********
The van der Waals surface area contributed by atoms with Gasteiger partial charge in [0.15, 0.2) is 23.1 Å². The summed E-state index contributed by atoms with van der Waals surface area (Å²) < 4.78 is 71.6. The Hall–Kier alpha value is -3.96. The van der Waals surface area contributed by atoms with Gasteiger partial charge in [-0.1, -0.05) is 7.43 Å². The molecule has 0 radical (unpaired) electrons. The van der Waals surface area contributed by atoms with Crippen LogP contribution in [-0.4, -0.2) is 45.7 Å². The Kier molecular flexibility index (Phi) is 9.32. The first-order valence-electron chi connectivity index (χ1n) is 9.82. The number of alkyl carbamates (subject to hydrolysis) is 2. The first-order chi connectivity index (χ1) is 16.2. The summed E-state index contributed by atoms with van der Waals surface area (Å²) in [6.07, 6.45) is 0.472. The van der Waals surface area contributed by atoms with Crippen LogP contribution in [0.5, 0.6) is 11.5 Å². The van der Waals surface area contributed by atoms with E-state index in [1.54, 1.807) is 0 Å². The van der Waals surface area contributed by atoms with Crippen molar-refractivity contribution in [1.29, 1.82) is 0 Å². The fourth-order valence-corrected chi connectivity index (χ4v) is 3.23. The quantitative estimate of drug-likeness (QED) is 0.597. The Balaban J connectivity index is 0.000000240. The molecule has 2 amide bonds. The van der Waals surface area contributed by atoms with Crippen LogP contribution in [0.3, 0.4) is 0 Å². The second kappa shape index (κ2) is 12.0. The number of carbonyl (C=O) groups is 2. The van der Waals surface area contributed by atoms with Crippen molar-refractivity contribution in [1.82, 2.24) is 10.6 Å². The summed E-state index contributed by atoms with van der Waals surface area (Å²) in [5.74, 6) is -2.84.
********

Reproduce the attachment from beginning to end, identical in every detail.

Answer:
The van der Waals surface area contributed by atoms with Gasteiger partial charge in [0.15, 0.2) is 23.1 Å². The summed E-state index contributed by atoms with van der Waals surface area (Å²) < 4.78 is 71.6. The Hall–Kier alpha value is -3.96. The van der Waals surface area contributed by atoms with Gasteiger partial charge in [-0.1, -0.05) is 7.43 Å². The molecule has 0 radical (unpaired) electrons. The van der Waals surface area contributed by atoms with Crippen LogP contribution in [-0.4, -0.2) is 45.7 Å². The Kier molecular flexibility index (Phi) is 9.32. The first-order valence-electron chi connectivity index (χ1n) is 9.82. The number of alkyl carbamates (subject to hydrolysis) is 2. The first-order chi connectivity index (χ1) is 16.2. The summed E-state index contributed by atoms with van der Waals surface area (Å²) in [6.07, 6.45) is 0.472. The van der Waals surface area contributed by atoms with Crippen LogP contribution in [0.5, 0.6) is 11.5 Å². The van der Waals surface area contributed by atoms with E-state index in [1.54, 1.807) is 0 Å². The van der Waals surface area contributed by atoms with Crippen molar-refractivity contribution in [1.29, 1.82) is 0 Å². The fourth-order valence-corrected chi connectivity index (χ4v) is 3.23. The quantitative estimate of drug-likeness (QED) is 0.597. The Balaban J connectivity index is 0.000000240. The molecule has 2 amide bonds. The van der Waals surface area contributed by atoms with Crippen LogP contribution in [0.3, 0.4) is 0 Å². The second kappa shape index (κ2) is 12.0. The number of carbonyl (C=O) groups is 2. The van der Waals surface area contributed by atoms with Crippen molar-refractivity contribution in [1.82, 2.24) is 10.6 Å². The summed E-state index contributed by atoms with van der Waals surface area (Å²) in [5.74, 6) is -2.84.